It is understood that Riley company records state that the car was prepared for competition use from new having standard pre-selector transmission fitted as well as being fitted with a silencer cut out, and central lubrication, although from its known history, there is little evidence that the latter two aspects were actually supplied. Tailored for this market its odometer was to be in kilometers and gas gauge in liters and as delivered it sported red paintwork.
Endorsing its build requirements, Jakob Waeny is known to have raced the car early on. In particular a photo exists of him competing in the Preis von Bremgarten, close to the business in Berne, in 1936, where it is known that he finished in second place to de Graffenreid's 6C 1500 Alfa Romeo.
Waeny kept the car until his death in the late 1940s at which point his MPH rested at their garage for a number of years unused, and it was there that it was first espied by a young Bob Lutz. Already hooked on cars, he was fascinated by the car and would occasionally visit it, hoping that one day it might be his. When Waeny's widow decided to part with the car it passed first to a local young architect by the name of Hans Peter Maerkli. Apparently Maerkli did not appreciate the car much to Mr. Lutz's frustration. By now in the U.S. and beginning his career in the motor industry at General Motors, he nevertheless kept in touch with the car and when Maerkli decided to relinquish her in 1963, Bob quickly snapped it up and had it shipped to America.
Already by this stage in its life the Riley was fitted with a slightly later 15/6 engine to the Rose design, which was known to be more reliable than the early MPH unit. It has sometimes been considered that this might have been its original motor as it was thought that Waeny would have had the opportunity to have ordered this way, but more recent research suggests that it was probably a very early upgrade by Waeny, who clearly would have had access to the new Rose engine once it was offered.
When Lutz returned to Europe the Riley came back with him. During his spell at BMW in Munich, he sent the MPH to noted British Restorers Tula Engineering for the car's first and only major restoration. Maerkli's attempts at a repaint were now corrected with a thorough cosmetic refurbishment in a traditional livery of British Racing Green. As completed the car was featured on the cover of The Motor magazine on February 24, 1973.
Throughout Bob Lutz's prominent career in the motor industry the Riley remained with him, although its use was relatively limited. By 2012, its post restoration mileage amounted to no more than 4,000 kilometers, since as acquired its odometer had read approximately 71,000kms, amazingly all told by then it may well only have covered a little under 75,000kms in its lifetime.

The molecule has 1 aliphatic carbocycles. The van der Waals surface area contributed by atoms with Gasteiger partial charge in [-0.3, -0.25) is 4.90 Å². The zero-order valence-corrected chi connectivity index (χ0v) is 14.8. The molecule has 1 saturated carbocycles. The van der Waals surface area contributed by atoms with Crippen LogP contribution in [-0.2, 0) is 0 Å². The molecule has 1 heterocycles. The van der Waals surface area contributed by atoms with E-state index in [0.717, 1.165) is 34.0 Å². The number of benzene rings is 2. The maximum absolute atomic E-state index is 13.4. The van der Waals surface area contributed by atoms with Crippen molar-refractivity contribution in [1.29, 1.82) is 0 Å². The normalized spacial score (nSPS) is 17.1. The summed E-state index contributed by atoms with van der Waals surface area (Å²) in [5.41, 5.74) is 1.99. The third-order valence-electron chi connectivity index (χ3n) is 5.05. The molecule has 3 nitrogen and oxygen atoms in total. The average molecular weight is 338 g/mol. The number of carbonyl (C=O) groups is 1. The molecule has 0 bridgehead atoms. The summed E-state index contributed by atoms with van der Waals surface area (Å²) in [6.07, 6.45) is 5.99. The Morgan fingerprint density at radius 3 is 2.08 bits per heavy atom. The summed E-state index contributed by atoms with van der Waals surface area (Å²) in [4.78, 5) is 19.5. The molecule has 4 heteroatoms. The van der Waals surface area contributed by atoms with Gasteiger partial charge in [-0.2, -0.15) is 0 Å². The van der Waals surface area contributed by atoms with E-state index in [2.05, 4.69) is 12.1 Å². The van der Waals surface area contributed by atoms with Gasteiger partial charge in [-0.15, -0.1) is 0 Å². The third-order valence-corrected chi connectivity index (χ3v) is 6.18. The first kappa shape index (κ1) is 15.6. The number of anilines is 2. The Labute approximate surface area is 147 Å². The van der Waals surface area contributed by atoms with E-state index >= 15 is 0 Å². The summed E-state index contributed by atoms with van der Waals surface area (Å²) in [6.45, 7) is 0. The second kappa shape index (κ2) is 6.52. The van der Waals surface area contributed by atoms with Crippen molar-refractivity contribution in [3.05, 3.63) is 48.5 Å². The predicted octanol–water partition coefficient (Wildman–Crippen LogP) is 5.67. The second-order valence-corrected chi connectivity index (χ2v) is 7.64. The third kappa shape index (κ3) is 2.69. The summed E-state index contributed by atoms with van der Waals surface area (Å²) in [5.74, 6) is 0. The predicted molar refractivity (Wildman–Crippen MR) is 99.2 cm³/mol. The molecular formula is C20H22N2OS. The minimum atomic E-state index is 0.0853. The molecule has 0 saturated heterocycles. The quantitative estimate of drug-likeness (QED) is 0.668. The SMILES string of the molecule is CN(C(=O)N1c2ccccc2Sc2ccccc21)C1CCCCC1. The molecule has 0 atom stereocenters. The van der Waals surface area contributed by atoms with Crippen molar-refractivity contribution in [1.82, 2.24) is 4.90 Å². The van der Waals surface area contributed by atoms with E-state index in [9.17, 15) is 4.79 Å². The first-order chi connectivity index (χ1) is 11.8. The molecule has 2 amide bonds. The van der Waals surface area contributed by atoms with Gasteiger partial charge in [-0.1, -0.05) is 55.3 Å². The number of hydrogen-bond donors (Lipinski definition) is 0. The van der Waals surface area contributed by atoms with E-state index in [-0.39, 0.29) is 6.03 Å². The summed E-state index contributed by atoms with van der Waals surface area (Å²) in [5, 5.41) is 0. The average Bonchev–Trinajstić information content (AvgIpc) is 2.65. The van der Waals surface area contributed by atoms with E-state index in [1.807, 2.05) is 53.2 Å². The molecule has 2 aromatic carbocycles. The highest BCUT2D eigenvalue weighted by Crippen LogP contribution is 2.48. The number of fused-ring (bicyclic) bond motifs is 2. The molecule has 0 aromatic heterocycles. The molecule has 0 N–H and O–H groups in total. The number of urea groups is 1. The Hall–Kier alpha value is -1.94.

In the last few years of his ownership, Mr. van Huystee developed a friendly relationship with Mr. Lutz, the two gentlemen sharing passions for fine automobiles and also cigars. As a result of this that same year a deal was struck for the car to transition from its near 50 year custodianship with Bob Lutz.
In keeping with Mr. van Huystee's interest in using his cars, the Riley was at once committed to a thorough mechanical servicing, with work carried out by David George of DL George Coachworks and Steve Babinsky's Automotive Restorations. After completion, he began using the MPH with much greater regularity at events ranging from hill climbs to road tours. Most notably this included completion of the 1,500 mile Pebble Beach Motoring Classic tour in 2014 and subsequent display at the Pebble Beach Concours d'Elegance that year, where it received a Class Award.
Since its mileage and use had been so modest for such a long time, its condition had not deteriorated in Lutz's ownership and it's freshening since has ensured that it remains very tidy. Its lightly aged/patinated condition merely compliments the sporting nature of the car. A further 4,000-5,000kms have been accrued in Mr. van Huystee's custody.
This definitive Riley, with its extremely well known and interesting provenance is offered for sale publicly for the first time in its 80 year existence and may represent a generational buy.